Regressive

An Open Letter to Liberal Democrat MPs


Dear Sirs/Madams

Today, as you are no doubt aware, is a hugely important day. It is also the biggest test of your moral fibre that you will undergo, I suspect, in this Parliament.

This is the pledge, clear and unambiguous, which you all signed. It meant something then. Does it not now?

You have been considered the “party of students” since the Blair government introduced tuition fees in 1998 (Teaching and Higher Education Act 1998, c.30), and since then you have campaigned relentlessly on this. I’d point out that in elections following this, you gained 17 seats (before the 2010) election, something in which I posit your student-friendly stance played a large part in.

 

And at the election in May, you took it one step further. Every one of your Prospective Parliamentary Candidates signed the NUS’ “vote for students” pledge. Maybe I should remind you what it said:

“I pledge to vote against any increase in fees in the next parliament and to pressure the government to introduce a fairer alternative”

It’s a remarkably clear political promise, don’t you think? And for every one of your party’s candidates to sign it sent a powerful message to students: ‘Vote for us, and we will fight for you. We will oppose any attempt to raise fees as our principle concern’ And it worked. You might have lost seats at the 2010 election, but I can assure you that you were viewed by students as the best choice, and they voted for you en mass, precisely because of your pledge.

Now, I understand that coalition means compromise. I understand that you weren’t going to be able to get all of your policies. But what sticks in the craw is that despite the fact that you were elected on this promise (I’ll be honest with you, only the real hardcore of Lib Dem supporters, and people with an active interest in politics care about electoral reform- most of the general public just don’t care) you didn’t press for it.

Your party has meekly and quietly accepted the rise in tuition fees, and I would highlight this passage in the coalition agreement:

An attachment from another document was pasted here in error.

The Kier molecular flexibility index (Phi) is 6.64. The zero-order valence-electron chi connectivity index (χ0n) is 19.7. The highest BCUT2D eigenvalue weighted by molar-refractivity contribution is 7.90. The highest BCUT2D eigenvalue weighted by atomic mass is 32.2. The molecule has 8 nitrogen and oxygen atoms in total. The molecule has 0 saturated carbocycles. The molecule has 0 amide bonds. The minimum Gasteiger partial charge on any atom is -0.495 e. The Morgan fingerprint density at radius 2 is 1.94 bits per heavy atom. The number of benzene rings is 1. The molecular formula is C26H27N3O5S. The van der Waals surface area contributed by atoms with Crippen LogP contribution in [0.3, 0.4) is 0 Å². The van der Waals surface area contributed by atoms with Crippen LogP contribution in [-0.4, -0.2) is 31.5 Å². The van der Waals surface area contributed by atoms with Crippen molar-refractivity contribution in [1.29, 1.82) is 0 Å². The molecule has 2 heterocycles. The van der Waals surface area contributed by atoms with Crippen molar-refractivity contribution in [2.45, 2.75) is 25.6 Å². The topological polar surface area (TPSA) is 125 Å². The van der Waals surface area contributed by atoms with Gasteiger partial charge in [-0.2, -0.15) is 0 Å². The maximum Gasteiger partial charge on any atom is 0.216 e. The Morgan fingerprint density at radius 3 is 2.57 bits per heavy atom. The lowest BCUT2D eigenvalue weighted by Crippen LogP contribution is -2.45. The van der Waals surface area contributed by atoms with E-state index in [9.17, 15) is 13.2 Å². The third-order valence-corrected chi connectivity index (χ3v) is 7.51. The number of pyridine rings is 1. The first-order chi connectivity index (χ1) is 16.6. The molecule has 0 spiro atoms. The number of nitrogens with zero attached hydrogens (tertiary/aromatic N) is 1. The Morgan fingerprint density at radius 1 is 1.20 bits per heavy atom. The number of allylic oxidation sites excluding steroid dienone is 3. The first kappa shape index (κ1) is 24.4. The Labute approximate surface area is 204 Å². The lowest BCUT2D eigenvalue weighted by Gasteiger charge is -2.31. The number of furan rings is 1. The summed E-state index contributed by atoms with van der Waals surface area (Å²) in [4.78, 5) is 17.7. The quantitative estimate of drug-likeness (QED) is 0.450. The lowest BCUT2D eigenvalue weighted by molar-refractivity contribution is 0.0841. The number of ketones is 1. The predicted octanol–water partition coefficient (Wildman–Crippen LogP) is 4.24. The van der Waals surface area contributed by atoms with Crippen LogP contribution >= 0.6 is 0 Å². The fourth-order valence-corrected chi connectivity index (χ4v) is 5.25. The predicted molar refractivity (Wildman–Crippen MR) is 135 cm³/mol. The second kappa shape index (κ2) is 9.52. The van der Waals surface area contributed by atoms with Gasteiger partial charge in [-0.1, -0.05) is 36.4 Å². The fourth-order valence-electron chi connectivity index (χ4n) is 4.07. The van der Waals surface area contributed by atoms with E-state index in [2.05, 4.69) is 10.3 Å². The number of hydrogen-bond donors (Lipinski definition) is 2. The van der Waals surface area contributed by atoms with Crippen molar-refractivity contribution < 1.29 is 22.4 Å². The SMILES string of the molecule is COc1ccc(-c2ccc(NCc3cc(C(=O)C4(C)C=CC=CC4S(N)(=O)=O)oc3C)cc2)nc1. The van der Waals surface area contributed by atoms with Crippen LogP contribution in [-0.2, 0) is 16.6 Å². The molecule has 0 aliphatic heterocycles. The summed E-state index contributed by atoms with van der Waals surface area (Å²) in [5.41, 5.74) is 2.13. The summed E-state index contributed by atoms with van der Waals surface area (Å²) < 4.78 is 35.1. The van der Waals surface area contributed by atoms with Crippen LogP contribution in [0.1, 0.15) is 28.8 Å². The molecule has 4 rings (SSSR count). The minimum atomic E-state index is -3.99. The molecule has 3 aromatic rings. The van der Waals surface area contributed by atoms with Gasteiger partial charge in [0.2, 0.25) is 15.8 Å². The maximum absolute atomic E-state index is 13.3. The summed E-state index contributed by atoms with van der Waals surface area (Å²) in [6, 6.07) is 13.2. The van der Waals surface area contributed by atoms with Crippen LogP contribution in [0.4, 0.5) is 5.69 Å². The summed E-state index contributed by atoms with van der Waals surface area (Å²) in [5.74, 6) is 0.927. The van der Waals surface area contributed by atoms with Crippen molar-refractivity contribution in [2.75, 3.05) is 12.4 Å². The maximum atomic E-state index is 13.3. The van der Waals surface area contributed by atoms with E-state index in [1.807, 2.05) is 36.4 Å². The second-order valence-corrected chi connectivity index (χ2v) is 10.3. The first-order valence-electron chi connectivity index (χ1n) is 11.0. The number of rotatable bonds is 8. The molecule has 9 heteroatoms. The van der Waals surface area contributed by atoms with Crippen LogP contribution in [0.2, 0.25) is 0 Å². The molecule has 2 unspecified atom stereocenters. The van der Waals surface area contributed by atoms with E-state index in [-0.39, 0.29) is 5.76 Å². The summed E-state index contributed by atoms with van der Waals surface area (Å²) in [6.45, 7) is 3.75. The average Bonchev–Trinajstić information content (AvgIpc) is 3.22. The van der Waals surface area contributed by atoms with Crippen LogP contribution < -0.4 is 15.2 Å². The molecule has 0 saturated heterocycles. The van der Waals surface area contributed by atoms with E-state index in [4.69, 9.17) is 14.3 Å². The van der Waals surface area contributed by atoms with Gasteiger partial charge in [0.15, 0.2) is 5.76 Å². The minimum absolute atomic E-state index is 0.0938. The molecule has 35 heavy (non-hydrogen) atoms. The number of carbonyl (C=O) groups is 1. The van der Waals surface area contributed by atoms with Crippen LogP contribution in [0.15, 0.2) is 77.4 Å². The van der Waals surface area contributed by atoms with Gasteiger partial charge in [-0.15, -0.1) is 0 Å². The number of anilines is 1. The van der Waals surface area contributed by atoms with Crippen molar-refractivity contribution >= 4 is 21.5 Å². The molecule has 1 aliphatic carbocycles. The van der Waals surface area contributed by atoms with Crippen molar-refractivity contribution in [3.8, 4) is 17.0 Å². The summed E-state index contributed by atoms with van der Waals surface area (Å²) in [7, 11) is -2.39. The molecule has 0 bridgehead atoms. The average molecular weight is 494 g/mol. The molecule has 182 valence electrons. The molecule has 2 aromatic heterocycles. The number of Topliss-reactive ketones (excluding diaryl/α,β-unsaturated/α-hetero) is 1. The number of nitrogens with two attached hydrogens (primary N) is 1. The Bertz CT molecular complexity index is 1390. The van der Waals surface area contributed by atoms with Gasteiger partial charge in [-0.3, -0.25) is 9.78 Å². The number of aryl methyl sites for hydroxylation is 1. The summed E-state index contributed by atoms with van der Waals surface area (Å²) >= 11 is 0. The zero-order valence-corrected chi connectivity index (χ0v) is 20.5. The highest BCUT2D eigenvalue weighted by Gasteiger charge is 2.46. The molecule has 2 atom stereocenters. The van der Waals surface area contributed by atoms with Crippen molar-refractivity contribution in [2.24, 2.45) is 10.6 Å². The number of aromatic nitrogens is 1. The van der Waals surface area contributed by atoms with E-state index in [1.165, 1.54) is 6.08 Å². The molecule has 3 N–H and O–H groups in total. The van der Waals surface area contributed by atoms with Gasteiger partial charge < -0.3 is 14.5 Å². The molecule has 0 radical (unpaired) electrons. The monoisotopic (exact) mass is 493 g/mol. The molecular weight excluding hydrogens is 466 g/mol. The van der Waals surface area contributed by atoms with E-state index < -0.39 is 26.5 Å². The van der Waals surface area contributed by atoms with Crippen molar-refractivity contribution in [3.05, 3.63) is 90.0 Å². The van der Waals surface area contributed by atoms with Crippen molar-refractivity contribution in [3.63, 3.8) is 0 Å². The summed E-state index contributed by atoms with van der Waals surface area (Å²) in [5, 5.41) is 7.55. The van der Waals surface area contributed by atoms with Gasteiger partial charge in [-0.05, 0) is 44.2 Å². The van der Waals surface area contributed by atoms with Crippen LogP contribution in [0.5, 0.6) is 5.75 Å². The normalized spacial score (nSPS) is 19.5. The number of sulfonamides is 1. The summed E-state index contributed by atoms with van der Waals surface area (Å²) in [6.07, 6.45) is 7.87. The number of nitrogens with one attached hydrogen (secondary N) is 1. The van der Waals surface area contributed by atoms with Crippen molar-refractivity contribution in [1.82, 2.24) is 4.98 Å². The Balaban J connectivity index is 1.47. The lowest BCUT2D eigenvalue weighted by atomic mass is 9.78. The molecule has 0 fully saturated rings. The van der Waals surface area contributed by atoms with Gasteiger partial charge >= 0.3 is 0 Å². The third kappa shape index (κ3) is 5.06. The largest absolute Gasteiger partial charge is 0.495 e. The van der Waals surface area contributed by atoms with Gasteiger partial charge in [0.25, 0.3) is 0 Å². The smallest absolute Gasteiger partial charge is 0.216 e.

If the response of the Government to  Lord Browne’s report is one that Liberal  Democrats cannot accept, then arrangements  will be made to enable Liberal Democrat MPs  to abstain in any vote.

I honestly don’t see how this is a victory. What it says, is if the government decided that they were going to raise tuition fees, Lib Dems would still have to break their promise, only through abstention rather than actually expressing their views. You have been, in other words, gagged. The agreement you signed was not to not vote for an increase, but to vote against an increase.

The end result of this will be that prospective students will be dissuaded from university by the prospects of massive debts. It makes no odds that you’re giving token gestures to make the repayment less harsh, people will still look at £27,000 worth of debt and think “No thank you”. Hence a great many capable, brilliant, but poor students will be put off the higher education that could be the gateway to their future success, and the country will lose out as a result. We benefit nothing from higher education becoming the purview of the rich and privileged.

If you look outside Parliament this afternoon, you will see thousands of people there protesting. If you go to any of the major university towns and cities, you will find their centres besieged by protesters. They aren’t there because “they don’t understand” the measures. They aren’t there because the NUS has misled them. They are there because these measures are massively unpopular, and yet you who promised to oppose them are lining up behind the Conservatives on this. Motions have been proposed to delay the vote, in order to give time for a proper investigation into the impacts, and the possible alternatives. You have even voted against those.

Today, as I said above, is a hugely important day, for you especially. This day, and your response to it, will be long remembered. Some of you will vote for the increase, and be remembered as turncoats and spineless opportunists. Some of you will abstain, and be remembered as cowards who let others walk all over the promises they had made. Some of you will vote against the measures, and be remembered as heroes.

It’s not often that a chance to be a political hero comes along. I hope that you will make the correct choice.

 

Yours faithfully